Beyond technology, Wood says U.S. companies banking on an increased or restored market access in China, including oil and gas, agriculture and financial services, will continue to be potential targets of retaliation in the event that relations deteriorate.

Two other shifts are worth noting in this regard, according to Wood. “As a result of COVID-19, the U.S. in 2021 is likely to push to domesticate medical device and pharmaceutical supply chains to reduce dependence on China. President-elect Joe Biden also plans to incentivize ‘green technology’ investments and reshoring manufacturing, using a combination of trade and fiscal policy,” he says.

3. Go green or go bust

As the effects of climate change worsen, the geopolitics are changing as multiple nations line up behind carbon neutral and net zero pledges. Investment and trade policies are linking to climate change, according to the report and intransigence will erode competitiveness and shrink export markets.

Regarding climate change, Wood says, countries that fall behind the curve on policy, targets and incentives will lose out on green investment and innovation, face tensions and potentially tariffs with trade partners, and face an even sharper economic and energy transition in the future.

“Enterprises in these countries may lack clear policy and regulatory signals from government to support strategic investments (increasing risk of stranded assets) and face divergence between their domestic and international ethical, social and compliance obligations,” he says. “Many companies will take voluntary action to meet industry or global standards around performance targets and reporting, but those that do not are likely to face continued pressure from investors, activists, customers and suppliers. They may lose out on government procurement or supply contracts that increasingly have embedded environmental, social and governance (ESG) performance criteria.”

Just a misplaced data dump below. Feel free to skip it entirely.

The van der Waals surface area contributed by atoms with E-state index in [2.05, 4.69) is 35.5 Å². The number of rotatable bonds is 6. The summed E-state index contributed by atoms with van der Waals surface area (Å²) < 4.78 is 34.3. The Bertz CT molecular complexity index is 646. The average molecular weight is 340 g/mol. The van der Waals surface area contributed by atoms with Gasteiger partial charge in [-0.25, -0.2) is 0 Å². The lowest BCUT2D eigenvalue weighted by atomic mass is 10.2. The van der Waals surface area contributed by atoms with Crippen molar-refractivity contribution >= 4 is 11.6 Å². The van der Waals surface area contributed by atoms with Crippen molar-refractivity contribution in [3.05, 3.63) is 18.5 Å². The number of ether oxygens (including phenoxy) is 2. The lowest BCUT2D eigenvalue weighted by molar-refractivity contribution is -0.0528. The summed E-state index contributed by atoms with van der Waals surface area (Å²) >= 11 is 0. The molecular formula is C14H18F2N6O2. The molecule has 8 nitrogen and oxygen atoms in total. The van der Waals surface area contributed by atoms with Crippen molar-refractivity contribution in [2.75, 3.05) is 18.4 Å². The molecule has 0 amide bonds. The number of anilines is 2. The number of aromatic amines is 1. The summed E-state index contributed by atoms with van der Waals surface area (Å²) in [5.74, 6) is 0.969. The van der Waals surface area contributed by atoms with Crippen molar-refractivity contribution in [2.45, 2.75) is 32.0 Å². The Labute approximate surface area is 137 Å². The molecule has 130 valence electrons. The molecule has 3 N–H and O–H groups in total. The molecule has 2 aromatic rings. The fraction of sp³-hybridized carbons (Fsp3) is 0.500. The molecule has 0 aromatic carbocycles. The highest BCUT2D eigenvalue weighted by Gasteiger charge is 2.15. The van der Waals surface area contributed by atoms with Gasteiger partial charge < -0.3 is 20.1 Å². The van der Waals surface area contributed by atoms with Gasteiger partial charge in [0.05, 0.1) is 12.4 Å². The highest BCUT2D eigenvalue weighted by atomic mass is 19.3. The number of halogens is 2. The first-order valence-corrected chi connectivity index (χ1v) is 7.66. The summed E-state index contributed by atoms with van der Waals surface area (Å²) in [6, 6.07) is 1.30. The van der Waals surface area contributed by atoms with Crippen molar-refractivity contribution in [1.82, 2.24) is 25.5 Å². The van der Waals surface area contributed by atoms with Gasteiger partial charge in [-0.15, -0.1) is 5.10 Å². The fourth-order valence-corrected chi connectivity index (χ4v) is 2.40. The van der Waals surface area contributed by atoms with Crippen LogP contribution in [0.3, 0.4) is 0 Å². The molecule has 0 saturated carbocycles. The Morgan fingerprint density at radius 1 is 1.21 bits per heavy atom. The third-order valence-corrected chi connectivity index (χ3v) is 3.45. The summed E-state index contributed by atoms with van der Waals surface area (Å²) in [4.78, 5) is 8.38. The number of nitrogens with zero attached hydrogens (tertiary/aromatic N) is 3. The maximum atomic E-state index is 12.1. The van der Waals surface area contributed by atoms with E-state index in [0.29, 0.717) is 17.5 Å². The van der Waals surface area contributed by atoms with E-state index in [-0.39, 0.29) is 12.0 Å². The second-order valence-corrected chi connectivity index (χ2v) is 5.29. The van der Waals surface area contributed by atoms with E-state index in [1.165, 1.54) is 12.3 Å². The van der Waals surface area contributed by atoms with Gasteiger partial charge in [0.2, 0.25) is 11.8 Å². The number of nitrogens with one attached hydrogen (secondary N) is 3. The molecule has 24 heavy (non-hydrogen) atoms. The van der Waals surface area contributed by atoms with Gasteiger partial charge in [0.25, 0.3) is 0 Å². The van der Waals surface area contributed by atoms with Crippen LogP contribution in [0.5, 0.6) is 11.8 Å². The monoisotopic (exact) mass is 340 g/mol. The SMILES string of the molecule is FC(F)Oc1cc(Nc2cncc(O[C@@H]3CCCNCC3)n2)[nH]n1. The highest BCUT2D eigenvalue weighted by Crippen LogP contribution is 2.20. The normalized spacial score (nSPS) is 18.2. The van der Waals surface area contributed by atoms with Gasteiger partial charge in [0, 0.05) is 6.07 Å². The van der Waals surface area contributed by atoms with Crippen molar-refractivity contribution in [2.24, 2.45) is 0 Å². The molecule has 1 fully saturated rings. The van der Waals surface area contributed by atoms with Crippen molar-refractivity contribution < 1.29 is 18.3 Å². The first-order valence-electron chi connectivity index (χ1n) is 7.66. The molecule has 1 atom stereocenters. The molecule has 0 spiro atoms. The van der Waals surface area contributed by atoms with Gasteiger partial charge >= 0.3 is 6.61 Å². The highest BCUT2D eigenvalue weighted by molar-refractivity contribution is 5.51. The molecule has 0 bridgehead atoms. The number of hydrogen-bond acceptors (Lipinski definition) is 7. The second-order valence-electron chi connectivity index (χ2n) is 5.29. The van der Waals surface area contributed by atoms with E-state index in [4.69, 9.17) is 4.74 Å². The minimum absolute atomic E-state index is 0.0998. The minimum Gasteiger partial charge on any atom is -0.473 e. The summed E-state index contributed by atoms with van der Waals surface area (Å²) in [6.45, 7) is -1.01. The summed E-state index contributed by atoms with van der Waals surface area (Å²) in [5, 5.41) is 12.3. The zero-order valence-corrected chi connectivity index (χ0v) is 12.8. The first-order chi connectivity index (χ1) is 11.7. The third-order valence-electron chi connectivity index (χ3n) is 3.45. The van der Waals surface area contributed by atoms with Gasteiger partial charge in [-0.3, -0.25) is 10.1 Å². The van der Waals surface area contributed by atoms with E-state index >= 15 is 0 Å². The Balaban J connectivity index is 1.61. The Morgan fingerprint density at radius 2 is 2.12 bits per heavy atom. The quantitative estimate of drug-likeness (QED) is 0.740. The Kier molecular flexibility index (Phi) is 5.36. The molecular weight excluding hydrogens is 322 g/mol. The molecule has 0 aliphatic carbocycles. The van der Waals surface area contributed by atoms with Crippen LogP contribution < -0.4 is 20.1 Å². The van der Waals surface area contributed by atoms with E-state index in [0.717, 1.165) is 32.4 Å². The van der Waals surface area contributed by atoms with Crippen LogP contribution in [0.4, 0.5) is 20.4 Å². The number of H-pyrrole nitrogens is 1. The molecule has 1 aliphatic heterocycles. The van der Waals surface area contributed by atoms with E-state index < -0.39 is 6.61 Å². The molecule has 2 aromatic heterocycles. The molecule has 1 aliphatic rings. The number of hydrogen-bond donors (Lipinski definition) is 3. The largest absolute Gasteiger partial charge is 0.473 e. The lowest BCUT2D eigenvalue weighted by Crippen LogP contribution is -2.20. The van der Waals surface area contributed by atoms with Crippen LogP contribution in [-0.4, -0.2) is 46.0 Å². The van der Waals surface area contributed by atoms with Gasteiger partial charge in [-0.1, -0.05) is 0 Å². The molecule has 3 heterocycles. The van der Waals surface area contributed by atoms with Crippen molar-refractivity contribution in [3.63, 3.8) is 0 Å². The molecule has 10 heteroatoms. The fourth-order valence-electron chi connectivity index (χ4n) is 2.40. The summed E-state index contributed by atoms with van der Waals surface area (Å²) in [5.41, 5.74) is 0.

More broadly, in terms of geopolitics, Wood says, risk managers and organizations must consider geopolitical risks in their business strategies, risk assessments and compliance activities. “Geopolitical competition is likely to intensify in 2021 in several regions, playing out in terms of sanctions, trade measures, investment restrictions and security threats,” he says.

4. Digital acceleration hits emerging threats

Another risk that the 2021 RiskMap Report details is the effect of the quickening pace of tech adoption. While it brings great benefits to people and its organizations, the exposure that comes with connectivity is a risk.

This acceleration will pose two major threats in 2021, according to Control Risks: Digital nationalism will see regulatory risks soar and cyber threat actors will punish those who rush adoption at the expense of security and resilience.

5. Missing the rebound

The report says that organizations need to now shift from crisis response to embracing uncertainty, or risk making it through to a post-COVID-19 world. “Those businesses that refuse to embrace risk in 2021 are in danger of failing to capitalize on the post-COVID recovery,” the report states.